Friday, April 27, 2007

A (Brilliant) Mind in Space; and the Cultural Revolution

What a pleasure to see those pictures of Stephen Hawking delighting in the experience of weightlessness. I can only begin to imagine how it must have felt, after forty years confined to his wheelchair, for him to be released from the bonds of gravity, if only for a few fleeting seconds. I'm proud to say that we have a (very!) tenuous association: Stephen Hawking C.H., C.B.E., Ph.D., Hon Sc.D., F.R.S., is the current incumbent of the Lucasian Professorship of Mathematics at my old Cambridge College, Gonville & Caius (pronounce, please "keys.") Well, not much kudos to me, perhaps, but I can bathe in a little reflected glory, no? I am awed by the fact that the human mind is capable of the kind of brilliant imaginative flights that Hawking has taken in his researches in cosmology, black holes and quantum gravity, and doubly awed when it comes from a man who has had to struggle with such a pitiless debility as ALS.

On another front, I drove out to Riverside yesterday, where I was privileged to meet with another man who has made an important contribution to our human species. Li Zhensheng is a photographer whose superb documentation of both the aspirations and the ignominies of Chairman Mao's "Cultural Revolution" in communist China remained hidden for decades and were eventually revealed to the world in a remarkable book called "Red Color News Soldier." The exhibition of Li's work at the California Museum of Photography at UC Riverside is a selection from some thirty thousand images shot by Li in the ten years of the revolution: at the beginning, he assured me, they were taken to celebrate the promise of a revival of the genuine communist spirit, a true hope for the future of the country under new leadership; but soon began to reflect the misery, the political and social constraints and the paranoia that a new tyranny engendered.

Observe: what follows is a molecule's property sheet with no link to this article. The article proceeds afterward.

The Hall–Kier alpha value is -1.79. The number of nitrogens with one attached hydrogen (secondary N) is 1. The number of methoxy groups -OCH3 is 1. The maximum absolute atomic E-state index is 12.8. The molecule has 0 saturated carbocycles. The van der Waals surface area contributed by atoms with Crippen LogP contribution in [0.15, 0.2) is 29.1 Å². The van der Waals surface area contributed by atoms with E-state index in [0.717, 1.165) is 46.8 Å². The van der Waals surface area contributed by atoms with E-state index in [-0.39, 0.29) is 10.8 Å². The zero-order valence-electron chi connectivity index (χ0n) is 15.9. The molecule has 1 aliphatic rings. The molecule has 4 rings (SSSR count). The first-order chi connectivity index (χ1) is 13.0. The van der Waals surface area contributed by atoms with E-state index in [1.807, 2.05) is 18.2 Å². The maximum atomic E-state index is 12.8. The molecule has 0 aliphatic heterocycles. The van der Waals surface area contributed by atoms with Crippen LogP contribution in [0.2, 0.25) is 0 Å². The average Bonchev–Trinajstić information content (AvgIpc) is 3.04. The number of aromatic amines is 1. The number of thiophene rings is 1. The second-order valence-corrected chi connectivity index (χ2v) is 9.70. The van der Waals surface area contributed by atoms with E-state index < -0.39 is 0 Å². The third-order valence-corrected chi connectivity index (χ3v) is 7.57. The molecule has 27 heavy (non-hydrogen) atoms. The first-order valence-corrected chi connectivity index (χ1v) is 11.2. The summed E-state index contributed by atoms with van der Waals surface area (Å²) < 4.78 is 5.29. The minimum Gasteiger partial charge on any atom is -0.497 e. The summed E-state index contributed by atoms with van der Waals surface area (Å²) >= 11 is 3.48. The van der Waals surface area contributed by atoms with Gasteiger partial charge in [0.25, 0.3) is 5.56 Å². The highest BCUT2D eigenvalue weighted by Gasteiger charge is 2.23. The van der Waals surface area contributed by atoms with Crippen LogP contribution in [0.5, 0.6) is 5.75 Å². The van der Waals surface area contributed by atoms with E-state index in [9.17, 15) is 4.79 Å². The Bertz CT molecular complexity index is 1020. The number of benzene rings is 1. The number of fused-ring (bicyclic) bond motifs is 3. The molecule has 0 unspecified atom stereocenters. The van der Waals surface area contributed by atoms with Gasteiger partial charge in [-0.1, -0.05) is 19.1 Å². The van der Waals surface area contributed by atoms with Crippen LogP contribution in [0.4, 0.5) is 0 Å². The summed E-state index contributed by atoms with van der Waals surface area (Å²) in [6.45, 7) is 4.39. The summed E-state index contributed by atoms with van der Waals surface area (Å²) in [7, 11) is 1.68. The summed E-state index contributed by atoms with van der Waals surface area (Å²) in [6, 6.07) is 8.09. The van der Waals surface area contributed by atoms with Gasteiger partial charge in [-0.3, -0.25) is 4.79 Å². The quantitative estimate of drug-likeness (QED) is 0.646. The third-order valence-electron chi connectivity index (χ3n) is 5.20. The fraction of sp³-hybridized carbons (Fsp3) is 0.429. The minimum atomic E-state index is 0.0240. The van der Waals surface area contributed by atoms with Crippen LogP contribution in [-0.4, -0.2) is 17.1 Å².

Li proved to be a wonderful interview subject. To listen to the flow of a language, not a single word of which I understood before the translator took over, was itself a remarkable experience. Add in the communication through the eyes, through the body language, through the peculiar process of triangulation with the translator, and the process becomes delightfully oblique and subtle, and requires a special sensitivity and attention. We ranged easily between the intense and the light-hearted and managed, I thought, to achieve a nice relationship. Our session lasted three times longer than I had anticipated--and only partly due to the translation process. I'm looking forward to reviewing the digital recording of our session.

After my additional, much briefer interviews with the museum director Jonathan Green, and the exhibition curator Robert Pledge--who has devoted years of time and energy to bringing Li's archive to the attention of the world--I sat for lunch at a sunny table on the Riverside mall with my hosts and the cheerful young Chinese student who was Li's diligent translator for his visit here. Li was busy taking pictures with his digital camera the entire time--throughout the interview, as well as over lunch--and after lunch a woman who had been observing us from an adjacent table offered to take a group picture that would include us all. Li happily accepted, delighted with the unsolicited offer from a stranger: such a thing, he said, could not have happened in China, where social mores dictate a certain reticence. Which led us into a discussion of how Robert had introduced the Western hug to the community of Chinese photographers... All in all, an entertaining moment. Our thoughtful new friend from the next table was surprised to learn she had been taking photographs of one of the world's great photographers!

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